If you’ve been to Cartagena de Indias you’ve seen the women who are icons of the city: las palenqueras. These beautiful Afro-Latinas, dressed in colorful traditional garb and often pictured selling fruit or candy, are the pride of Colombia and on much of the country’s promotional material, especially that of the city of Cartagena. Tourists line up to get that Cartagena picture with the woman whose bright smiles and deep eyes often hold the story of Colombia that many of these same tourists might not care to know: the story of the black Colombia.
The United States continues to be a global superpower. The US for the time being will continue to influence countries all across Latin America. However, recent events have suggested signs of decline. And as the decline grows more evident, how will the region’s political power rebalance? The election of Andrés Manuel López Obrador (AMLO) in Mexico, as well as the election of Jair Bolsonaro in Brazil marks a radical departure from the current status quo. What does this mean for Colombia and Latin America at large?
Writing a historiography of labor in Colombia is not a simple task. The variety of topics and time periods that have been covered in the literature reveal that it is underdeveloped, since there are not a significant number on any one era or area in particular. Generally speaking, as one searches for sources on Colombia, one finds hundreds of articles and books on drugs and violence. This may be part of the explanation for the unevenness of sources on labor, and can be considered a reason to explore other aspects of Colombian history so as not to pigeonhole it any more than it already has been. A reorientation in the approach to Colombian history may, in fact, help illuminate the proclivity towards drugs and violence in Colombian history in a different and possibly clearer fashion.
Congratulations to the winners of the first annual Open Americas photography contest! We received high-quality submissions from across the hemisphere, making it difficult to select winners.
Images were judged for their ability to capture the richness of the diverse landscapes and environments of the Americas. The beautiful photos below were taken in Mexico, Brazil, the U.S., Colombia, and the Dominican Republic.
The relationship between the United States and Argentina has remained strong under President Trump. It is likely that Trump views the country favorably due to the close relationship that he shared with Argentine President Mauricio Macri when the two were businessmen. Trump and Macri met at the White House in late April to discuss bilateral cybersecurity and to show joint support for the restoration of democracy and respect for human rights in Venezuela.
The United States and Argentina have strengthened economic ties since Trump entered office, as both countries have lifted bans on the other for certain goods. For the first time since 1992, U.S. farmers will be able to export pork to Argentina, with a potential market of up to USD $10 million. Additionally, President Trump followed through on the Obama administration’s proposal to relinquish a ban on lemons from Argentina, which is the fourth-largest producer of the fruit in the world.
Fotografía y diseño gráfico por Andrés Ávila y Alberto Montañez/Photography and graphic design by Andrés Ávila and Alberto Montañez
El propósito de este proyecto es dar a conocer las vidas de los miembros de la economía informal en Tunja, Boyacá, Colombia y mostrar cómo cada uno contribuye a la sociedad y a la cultura; mientras los miembros de la comunidad perciben a los hombres y las mujeres que venden minutos o lustran zapatos como parte de la vida cotidiana, las fotos que tomamos y las citaciones y datos que las acompañan nos ayudan a reconocer la humanidad y el valor de cada cara, cada puesto de trabajo, y cada historia única y especial.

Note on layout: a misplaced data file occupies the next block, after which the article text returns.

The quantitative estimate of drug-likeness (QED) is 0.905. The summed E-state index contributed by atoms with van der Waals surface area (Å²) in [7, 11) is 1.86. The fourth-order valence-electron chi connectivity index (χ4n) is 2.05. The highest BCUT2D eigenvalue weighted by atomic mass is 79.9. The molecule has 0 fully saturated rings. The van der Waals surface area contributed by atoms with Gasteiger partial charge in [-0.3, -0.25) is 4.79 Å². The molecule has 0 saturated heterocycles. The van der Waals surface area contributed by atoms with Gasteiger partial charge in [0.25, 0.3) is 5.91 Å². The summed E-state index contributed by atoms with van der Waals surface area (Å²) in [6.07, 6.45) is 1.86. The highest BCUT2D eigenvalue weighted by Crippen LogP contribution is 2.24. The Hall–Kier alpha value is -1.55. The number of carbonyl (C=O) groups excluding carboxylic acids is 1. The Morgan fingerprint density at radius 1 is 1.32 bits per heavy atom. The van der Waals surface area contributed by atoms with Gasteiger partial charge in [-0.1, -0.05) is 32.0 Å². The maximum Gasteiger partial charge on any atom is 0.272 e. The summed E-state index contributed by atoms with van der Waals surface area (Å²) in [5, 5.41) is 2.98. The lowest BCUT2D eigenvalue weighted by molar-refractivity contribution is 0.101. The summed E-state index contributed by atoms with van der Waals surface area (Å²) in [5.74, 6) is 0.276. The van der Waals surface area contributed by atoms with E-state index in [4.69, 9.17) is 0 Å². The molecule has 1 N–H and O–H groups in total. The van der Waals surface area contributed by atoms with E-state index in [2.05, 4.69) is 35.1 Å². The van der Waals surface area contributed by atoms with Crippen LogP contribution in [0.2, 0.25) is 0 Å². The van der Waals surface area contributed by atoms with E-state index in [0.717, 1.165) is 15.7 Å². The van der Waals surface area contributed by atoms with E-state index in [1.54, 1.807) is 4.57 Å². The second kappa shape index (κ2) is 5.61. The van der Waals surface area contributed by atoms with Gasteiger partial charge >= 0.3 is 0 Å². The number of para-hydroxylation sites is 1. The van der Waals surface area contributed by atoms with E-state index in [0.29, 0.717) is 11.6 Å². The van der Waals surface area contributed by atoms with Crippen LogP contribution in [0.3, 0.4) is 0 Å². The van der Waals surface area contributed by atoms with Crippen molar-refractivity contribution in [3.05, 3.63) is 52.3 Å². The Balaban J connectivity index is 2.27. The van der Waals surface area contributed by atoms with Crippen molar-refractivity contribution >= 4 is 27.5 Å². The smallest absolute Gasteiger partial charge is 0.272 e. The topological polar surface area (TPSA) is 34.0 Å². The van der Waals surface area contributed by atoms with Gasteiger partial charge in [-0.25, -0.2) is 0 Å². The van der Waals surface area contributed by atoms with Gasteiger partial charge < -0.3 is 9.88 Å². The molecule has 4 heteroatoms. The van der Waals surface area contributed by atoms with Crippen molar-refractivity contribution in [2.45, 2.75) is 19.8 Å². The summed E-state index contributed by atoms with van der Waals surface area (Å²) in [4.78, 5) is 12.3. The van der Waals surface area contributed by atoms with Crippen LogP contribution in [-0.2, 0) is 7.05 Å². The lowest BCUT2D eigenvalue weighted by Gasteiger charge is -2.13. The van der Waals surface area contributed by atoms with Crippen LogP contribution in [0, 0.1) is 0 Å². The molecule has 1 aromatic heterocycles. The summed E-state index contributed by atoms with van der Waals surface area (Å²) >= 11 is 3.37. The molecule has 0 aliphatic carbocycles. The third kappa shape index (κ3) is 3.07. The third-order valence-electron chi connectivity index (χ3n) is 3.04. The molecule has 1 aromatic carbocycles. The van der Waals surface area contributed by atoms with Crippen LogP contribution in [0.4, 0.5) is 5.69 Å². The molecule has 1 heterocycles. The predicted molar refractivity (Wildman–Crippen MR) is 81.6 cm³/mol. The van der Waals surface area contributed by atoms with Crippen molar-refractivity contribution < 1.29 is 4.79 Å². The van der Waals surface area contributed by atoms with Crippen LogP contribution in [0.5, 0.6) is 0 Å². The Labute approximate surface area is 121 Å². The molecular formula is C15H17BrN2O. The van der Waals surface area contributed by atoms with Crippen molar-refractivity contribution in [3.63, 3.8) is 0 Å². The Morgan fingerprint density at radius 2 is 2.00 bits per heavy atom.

The purpose of this project is to illuminate the lives of members of the informal economy in Tunja, Boyacá, Colombia, showing us how each one contributes to and strengthens society as a whole. While community members see men and women selling phone minutes or shining shoes as part of quotidian life, the photos we took and the quotes and facts that accompany them help us to recognize the humanity and value in every face, every job, and every unique and special history.
It was pitch black save for the stars that pierced the night sky and the faint glow of bioluminescent leaves underfoot, but Manuel could see. The hum of cicadas surrounded us as we wove around the thick growth of the jungle, and I tried not to stumble over the vines that snaked up ancient trees. Pointed stick in hand, Manuel spun stories of encounters with jaguars and deceitful ex-lovers as we traipsed to the river in hopes of catching a fish to bring back to our camp, where a caiman already hung from a line alongside our hammocks.
I had just completed a U.S. State Department-sponsored Fulbright English Teaching Assistantship to Colombia, and two members of my cohort and I had decided to spend some of our saved stipend on a trip to the city of Leticia, which is nestled between Brazil and Peru in Amazonas, a department in the south of the country. Having already taken the obligatory boat trip down the Amazon River to see monkeys, capybaras, and birds of all hues, we tasked ourselves with planning the remainder of the trip. However, when a man stopped by our hostel advertising a jungle trek with a local Huitoto guide, we were skeptical, as we had heard horror stories of cultural tourism gone awry. Luckily for him, he was persuasive and after five minutes, we paid him a small sum to go on the trip. Luckily for us, we spent three informative days conversing with our guide, Manuel, and his grandfather and aunt about their lives in both the city and the jungle, the history of the Huitoto people, and their struggle to keep it alive.